“My body is constantly having an allergic reaction.”
This is my quick response when people ask what is mast cell activation syndrome (MCAS). However, this disease is NOT your typical IgE allergies.
My mast cells are overprotective.
Mast cells are our immune system’s first line of defense. Unfortunately, my mast cells can no longer appropriately determine and respond to threats. They overreact both in times of true danger and when they are not supposed to.
Mast cells can wreak havoc on the entire body.
Mast cells release hundreds of chemicals, such as histamine and prostaglandins, like grenades all over our bodies. These chemicals cause a variety of symptoms such as fatigue, insomnia, hives, migraine, IBS, bone pain, muscle weakness, vomiting, tachycardia, dizziness, PMDD, and anxiety. Symptoms can range in severity from discomfort to disability. Mast cell reactions can cause life-threatening complications, including anaphylaxis.
Certain foods, chemicals, and activities can make MCAS worse.
My mast cells overreact to exercise, fragrances, sunlight, many foods ( FODMAPs, or salicylates), hot or cold temperatures, hormone fluctuations, and stress. High histamine foods are especially challenging when my histamine levels are already high. Everyone has different mast cell triggers.
Tests can help diagnose MCAS.
However, no test, including tryptase, can rule out MCAS and false negatives are common. MCAS blood tests include:
- Serum tryptase
- Serum chromogranin A
- Plasma histamine chilled on ice
- Plasma PGD2 chilled on ice
- Plasma PGF2a chilled on ice
- Plasma heparin chilled on ice
PGD2, PGF2a, leukotriene E4, and n-methylhistamine are best measured by a 24-hour chilled urine test, but you must keep the container cold AT ALL TIMES. Random urines may also be helpful, but the specimen should be kept on ice and frozen immediately. Testing availability varies greatly and is ever-changing.
Treatment can help manage symptoms and prevent damage
Each MCAS patient tolerates medication and supplements differently, but the goal is to reduce and block as many mast cell mediators (chemicals released by mast cells) as possible. For example, mast cells release prostaglandin D2, the strongest inducer of sleep in the human body; medications and supplements that inhibit prostaglandin production can significantly reduce brain fog, fatigue, and other related symptoms.
Please talk to your doctor before adding any medications or supplements, and research all of the ingredients, as inactive ingredients can be triggers for MCAS. Here are a few examples:
- Cetirizine blocks H1 histamine receptors
- Famotidine blocks H2 histamine receptors
- Montelukast sodium inhibits leukotrienes
- Aspirin inhibits prostaglandins
- Cromolyn sodium stabilizes mast cells
- Ketotifen stabilizes mast cells
- Vitamin C inhibits histamine production
- Vitamin D stabilizes mast cells
- Quercetin stabilizes mast cells
- Turmeric inhibits prostaglandins
What causes MCAS?
The exact cause of MCAS is unknown, but it is commonly believed to be caused by a combination of genetics and environmental triggers, which include:
- Infections (such as COVID-19 or Lyme disease)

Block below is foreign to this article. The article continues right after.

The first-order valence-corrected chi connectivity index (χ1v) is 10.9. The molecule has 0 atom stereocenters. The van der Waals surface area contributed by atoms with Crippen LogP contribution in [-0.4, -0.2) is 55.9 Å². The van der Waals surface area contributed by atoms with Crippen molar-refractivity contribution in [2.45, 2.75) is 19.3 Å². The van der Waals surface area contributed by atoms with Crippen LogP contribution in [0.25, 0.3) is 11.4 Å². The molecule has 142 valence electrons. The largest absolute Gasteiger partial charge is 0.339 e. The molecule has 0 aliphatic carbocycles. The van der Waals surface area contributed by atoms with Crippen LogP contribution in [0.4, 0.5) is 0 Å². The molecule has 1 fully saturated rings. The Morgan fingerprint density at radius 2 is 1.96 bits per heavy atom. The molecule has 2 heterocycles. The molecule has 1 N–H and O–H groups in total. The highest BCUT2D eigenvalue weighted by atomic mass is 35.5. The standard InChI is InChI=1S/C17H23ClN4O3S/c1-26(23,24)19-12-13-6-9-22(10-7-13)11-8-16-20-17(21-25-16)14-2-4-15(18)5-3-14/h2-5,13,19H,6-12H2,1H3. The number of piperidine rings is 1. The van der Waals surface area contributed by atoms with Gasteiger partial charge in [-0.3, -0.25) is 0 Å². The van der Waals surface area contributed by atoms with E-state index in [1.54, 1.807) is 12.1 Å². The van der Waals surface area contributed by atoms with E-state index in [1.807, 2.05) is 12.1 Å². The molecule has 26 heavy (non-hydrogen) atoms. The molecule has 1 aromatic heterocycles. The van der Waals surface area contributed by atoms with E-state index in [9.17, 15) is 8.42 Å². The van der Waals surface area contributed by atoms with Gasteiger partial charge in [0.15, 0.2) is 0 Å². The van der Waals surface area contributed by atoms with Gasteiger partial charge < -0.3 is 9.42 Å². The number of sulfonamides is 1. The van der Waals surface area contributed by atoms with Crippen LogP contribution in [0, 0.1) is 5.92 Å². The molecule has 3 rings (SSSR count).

- Toxins (including mold)
- Physical trauma
- Psychological trauma
MCAS treatment may help reduce or eliminate symptoms dysautonomia, EDS, and other health conditions
Mast cell activation is often underappreciated when it comes to Ehlers-Danlos syndrome (EDS) and dysautonomia (POTS is one type of dysautonomia). MCAS remission eliminated my dysautonomia and EDS symptoms. Oftentimes, doctors and patients haven’t been educated on mast cell mediators, and blame symptoms on EDS or POTS. For example, mast cell mediators can thin blood, increase blood vessel permeability, and cause vasodilation, which affects circulation. Mast cell stabilizers and other treatments can reduce the mediators that cause these symptoms.
Research on MCAS is currently very limited, but many health conditions are associated with mast cell activation. More research is needed to explore how MCAS treatment may help following health conditions:
- Gastroparesis or small intestinal bacterial overgrowth (SIBO)
- Multiple chemical sensitivity
- Interstitial cystitis (IC)
- Anxiety, premenstrual dysphoric disorder, and other psychiatric disorders
How to find a specialist
Given that MCAS is a relatively newly recognized disease, MCAS specialists are rare and vary in their medical training–for example: hematology, immunology, or internal medicine. Patient groups, such as Facebook support groups, can provide helpful recommendations for finding a specialist near you. At this time, travel is often necessary to receive care beyond the first lines of therapy.
To learn how to prepare for your appointments, connect with your doctors, and advocate for your body, check out my course with Dr. Linda Bluestein.
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- A summary of common MCAS treatment options
- Mast cell activation disease: a concise practical guide for diagnostic workup and therapeutic options
- 4 facts you know should know about MCAS
- The Histamine Bucket (and Mickey Mouse)
- 3 tips for MCAS warriors
- A 2020 research paper about MCAS diagnosis
- An introduction to the Cell Danger Response
- Maximizing Your Medical Appointments
For a longer read, I highly recommend Never Bet Against Occam: Mast Cell Activation Disease and the Modern Epidemics of Chronic Illness and Medical Complexity by Lawrence B. Afrin. Although many MCAS patients have mild symptoms, this book illustrates the complexity of MCAS.
This website is for educational purposes only and not intended to be a substitute for medical advice, diagnosis, or treatment. Always seek the advice of a qualified medical professional with any questions you may have regarding a medical condition.